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What, no campaign finance reform? How will anything change if we don’t get bribery out of the system?
I don’t see anything happening until we have a change on the Supreme Court. First things first. I picked battles that I think are winnable, even if some are a bit of a stretch.
Not bad. But nothing on some of the other government reforms you’ve talked about or education. I would think a real focus on workers would have to have a big focus on education.
I do think we have a lot in place for that, so I don’t see that a complete overhaul or change is necessary.
Personal taxes are fine but corporate taxes are a mess. Your right that its all in the definition of income. Your plan may get around this but there is always a way around anything if you know how to read it.
That’s where I go. I see no reason why corporate taxes need to have more exemptions or credits.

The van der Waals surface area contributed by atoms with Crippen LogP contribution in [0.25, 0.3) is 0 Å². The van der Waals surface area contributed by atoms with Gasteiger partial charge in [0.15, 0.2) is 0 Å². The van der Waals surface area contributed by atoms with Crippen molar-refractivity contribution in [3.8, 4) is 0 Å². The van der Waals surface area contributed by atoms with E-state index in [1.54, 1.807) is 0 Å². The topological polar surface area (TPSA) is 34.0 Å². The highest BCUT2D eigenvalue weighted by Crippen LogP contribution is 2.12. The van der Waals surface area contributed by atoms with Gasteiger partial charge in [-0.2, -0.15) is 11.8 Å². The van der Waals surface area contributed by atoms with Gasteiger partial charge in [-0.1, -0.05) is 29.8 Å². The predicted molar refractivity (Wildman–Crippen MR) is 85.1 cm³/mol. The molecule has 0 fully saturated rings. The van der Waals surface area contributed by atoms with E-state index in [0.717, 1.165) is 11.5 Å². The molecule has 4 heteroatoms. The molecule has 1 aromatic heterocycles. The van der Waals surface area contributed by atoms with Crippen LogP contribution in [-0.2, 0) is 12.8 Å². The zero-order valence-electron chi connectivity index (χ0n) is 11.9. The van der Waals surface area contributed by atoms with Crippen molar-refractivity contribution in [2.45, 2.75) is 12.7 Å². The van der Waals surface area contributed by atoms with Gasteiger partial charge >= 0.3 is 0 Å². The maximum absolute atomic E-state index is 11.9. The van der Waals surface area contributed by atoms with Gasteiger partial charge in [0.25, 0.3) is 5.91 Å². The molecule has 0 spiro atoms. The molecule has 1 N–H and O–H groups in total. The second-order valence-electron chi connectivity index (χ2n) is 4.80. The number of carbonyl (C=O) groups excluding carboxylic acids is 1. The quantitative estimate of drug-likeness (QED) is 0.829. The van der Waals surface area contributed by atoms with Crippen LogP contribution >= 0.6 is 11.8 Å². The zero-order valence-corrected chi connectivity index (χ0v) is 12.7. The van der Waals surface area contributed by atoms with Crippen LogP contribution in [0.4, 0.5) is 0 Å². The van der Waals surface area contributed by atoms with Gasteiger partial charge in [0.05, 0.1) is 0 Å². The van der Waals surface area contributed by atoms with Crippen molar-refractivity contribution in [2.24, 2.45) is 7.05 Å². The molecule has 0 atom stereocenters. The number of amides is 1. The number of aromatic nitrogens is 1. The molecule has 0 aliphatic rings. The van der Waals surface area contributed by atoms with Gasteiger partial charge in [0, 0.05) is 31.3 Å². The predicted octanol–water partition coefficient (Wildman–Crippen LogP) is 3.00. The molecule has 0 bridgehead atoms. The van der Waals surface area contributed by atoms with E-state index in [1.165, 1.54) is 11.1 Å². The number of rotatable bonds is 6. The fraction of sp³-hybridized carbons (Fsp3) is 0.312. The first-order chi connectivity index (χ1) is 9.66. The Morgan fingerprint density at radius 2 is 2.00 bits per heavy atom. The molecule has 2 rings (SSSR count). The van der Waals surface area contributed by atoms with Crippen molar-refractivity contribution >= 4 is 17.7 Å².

How come your plan doesn’t phase out coal and nuclear power.
That would be filed under “other”
How about something for the LGBT community and for immigrants.
You might actually contribute something if you would bother to discuss Erik’s ideas, rather than replying in cryptic non-sequiturs. However, that might require both thought and honesty and I perceive that may be a strain on your capacities.
I’m generally in agreement with these 8 points, but agree with those wanting more emphasis on education and health care. Part of my thinking is that people are more likely to support changes that seem beneficial to them personally….
Stock taxes would be an idea to slow down day trading. I think the reason why stock taxes always come up is for that reason alone. Many people are looking for small swings as day traders and it really can mess up the market. So people want to bring some stability to excess trading, personally I think this is one way to do that.
Yes, that was the original impetus – and it’s still a good idea. I think that 0.2% is not something that will hurt anyone but it will raise a LOT of money. Since we don’t seem to want to go back to corporate tax rates of the 1960s (when they were nearly double what they are today!) this would make a good substitute that also has a good side effect.
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Reblogged this on Robert Potter and commented:
Here are some great ideas on switching up the system to better serve everyone involved. This is a start on what needs to happen.